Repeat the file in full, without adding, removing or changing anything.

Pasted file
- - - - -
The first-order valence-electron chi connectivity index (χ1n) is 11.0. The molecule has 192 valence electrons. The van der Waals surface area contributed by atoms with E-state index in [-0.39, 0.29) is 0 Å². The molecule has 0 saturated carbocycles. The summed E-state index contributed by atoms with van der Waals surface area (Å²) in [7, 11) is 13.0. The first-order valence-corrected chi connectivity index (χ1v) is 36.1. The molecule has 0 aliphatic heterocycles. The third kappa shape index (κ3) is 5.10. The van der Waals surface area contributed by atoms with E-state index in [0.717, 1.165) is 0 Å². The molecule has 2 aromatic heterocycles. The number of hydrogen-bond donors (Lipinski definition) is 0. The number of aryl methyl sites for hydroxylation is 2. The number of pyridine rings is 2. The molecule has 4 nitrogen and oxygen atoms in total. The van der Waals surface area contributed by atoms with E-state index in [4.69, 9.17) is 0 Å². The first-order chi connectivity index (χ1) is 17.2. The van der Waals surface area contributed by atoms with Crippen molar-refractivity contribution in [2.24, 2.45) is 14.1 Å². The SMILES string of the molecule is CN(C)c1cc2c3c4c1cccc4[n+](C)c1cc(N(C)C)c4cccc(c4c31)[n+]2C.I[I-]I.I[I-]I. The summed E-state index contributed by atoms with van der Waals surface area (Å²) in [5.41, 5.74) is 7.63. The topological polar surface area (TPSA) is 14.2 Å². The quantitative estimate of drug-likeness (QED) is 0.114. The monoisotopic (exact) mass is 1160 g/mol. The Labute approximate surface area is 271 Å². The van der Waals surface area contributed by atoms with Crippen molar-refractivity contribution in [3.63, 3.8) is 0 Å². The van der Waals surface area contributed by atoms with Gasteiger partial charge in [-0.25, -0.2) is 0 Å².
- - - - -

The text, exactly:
The first-order valence-electron chi connectivity index (χ1n) is 11.0. The molecule has 192 valence electrons. The van der Waals surface area contributed by atoms with E-state index in [-0.39, 0.29) is 0 Å². The molecule has 0 saturated carbocycles. The summed E-state index contributed by atoms with van der Waals surface area (Å²) in [7, 11) is 13.0. The first-order valence-corrected chi connectivity index (χ1v) is 36.1. The molecule has 0 aliphatic heterocycles. The third kappa shape index (κ3) is 5.10. The van der Waals surface area contributed by atoms with E-state index in [0.717, 1.165) is 0 Å². The molecule has 2 aromatic heterocycles. The number of hydrogen-bond donors (Lipinski definition) is 0. The number of aryl methyl sites for hydroxylation is 2. The number of pyridine rings is 2. The molecule has 4 nitrogen and oxygen atoms in total. The van der Waals surface area contributed by atoms with E-state index in [4.69, 9.17) is 0 Å². The first-order chi connectivity index (χ1) is 17.2. The van der Waals surface area contributed by atoms with Crippen molar-refractivity contribution in [2.24, 2.45) is 14.1 Å². The SMILES string of the molecule is CN(C)c1cc2c3c4c1cccc4[n+](C)c1cc(N(C)C)c4cccc(c4c31)[n+]2C.I[I-]I.I[I-]I. The summed E-state index contributed by atoms with van der Waals surface area (Å²) in [5.41, 5.74) is 7.63. The topological polar surface area (TPSA) is 14.2 Å². The quantitative estimate of drug-likeness (QED) is 0.114. The monoisotopic (exact) mass is 1160 g/mol. The Labute approximate surface area is 271 Å². The van der Waals surface area contributed by atoms with Crippen molar-refractivity contribution in [3.63, 3.8) is 0 Å². The van der Waals surface area contributed by atoms with Gasteiger partial charge in [-0.25, -0.2) is 0 Å².